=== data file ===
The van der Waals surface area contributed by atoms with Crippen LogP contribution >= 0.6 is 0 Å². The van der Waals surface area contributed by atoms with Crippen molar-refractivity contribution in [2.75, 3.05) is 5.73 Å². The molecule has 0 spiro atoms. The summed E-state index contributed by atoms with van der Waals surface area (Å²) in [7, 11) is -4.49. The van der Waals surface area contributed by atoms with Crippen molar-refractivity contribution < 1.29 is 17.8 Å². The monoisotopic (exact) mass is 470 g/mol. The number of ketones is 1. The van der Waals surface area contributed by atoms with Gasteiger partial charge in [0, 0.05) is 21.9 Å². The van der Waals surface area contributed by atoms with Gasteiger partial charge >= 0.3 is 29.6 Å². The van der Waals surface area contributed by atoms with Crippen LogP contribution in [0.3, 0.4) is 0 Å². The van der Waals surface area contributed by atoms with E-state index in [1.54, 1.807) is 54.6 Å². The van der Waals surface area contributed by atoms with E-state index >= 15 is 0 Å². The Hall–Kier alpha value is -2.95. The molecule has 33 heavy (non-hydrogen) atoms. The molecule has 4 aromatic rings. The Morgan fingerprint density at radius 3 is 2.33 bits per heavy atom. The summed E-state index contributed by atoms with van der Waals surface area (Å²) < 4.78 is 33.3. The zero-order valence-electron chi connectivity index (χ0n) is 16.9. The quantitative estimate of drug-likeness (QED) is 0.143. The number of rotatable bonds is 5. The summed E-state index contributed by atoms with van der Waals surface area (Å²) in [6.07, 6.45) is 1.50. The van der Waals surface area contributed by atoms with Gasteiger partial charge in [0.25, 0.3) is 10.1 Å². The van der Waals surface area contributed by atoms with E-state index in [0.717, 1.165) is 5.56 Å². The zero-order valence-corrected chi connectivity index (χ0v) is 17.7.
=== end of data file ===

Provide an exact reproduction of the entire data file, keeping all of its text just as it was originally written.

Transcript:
The van der Waals surface area contributed by atoms with Crippen LogP contribution >= 0.6 is 0 Å². The van der Waals surface area contributed by atoms with Crippen molar-refractivity contribution in [2.75, 3.05) is 5.73 Å². The molecule has 0 spiro atoms. The summed E-state index contributed by atoms with van der Waals surface area (Å²) in [7, 11) is -4.49. The van der Waals surface area contributed by atoms with Crippen molar-refractivity contribution < 1.29 is 17.8 Å². The monoisotopic (exact) mass is 470 g/mol. The number of ketones is 1. The van der Waals surface area contributed by atoms with Gasteiger partial charge in [0, 0.05) is 21.9 Å². The van der Waals surface area contributed by atoms with Gasteiger partial charge >= 0.3 is 29.6 Å². The van der Waals surface area contributed by atoms with Crippen LogP contribution in [0.3, 0.4) is 0 Å². The van der Waals surface area contributed by atoms with E-state index in [1.54, 1.807) is 54.6 Å². The van der Waals surface area contributed by atoms with E-state index >= 15 is 0 Å². The Hall–Kier alpha value is -2.95. The molecule has 33 heavy (non-hydrogen) atoms. The molecule has 4 aromatic rings. The Morgan fingerprint density at radius 3 is 2.33 bits per heavy atom. The summed E-state index contributed by atoms with van der Waals surface area (Å²) < 4.78 is 33.3. The zero-order valence-electron chi connectivity index (χ0n) is 16.9. The quantitative estimate of drug-likeness (QED) is 0.143. The number of rotatable bonds is 5. The summed E-state index contributed by atoms with van der Waals surface area (Å²) in [6.07, 6.45) is 1.50. The van der Waals surface area contributed by atoms with Gasteiger partial charge in [0.25, 0.3) is 10.1 Å². The van der Waals surface area contributed by atoms with E-state index in [0.717, 1.165) is 5.56 Å². The zero-order valence-corrected chi connectivity index (χ0v) is 17.7.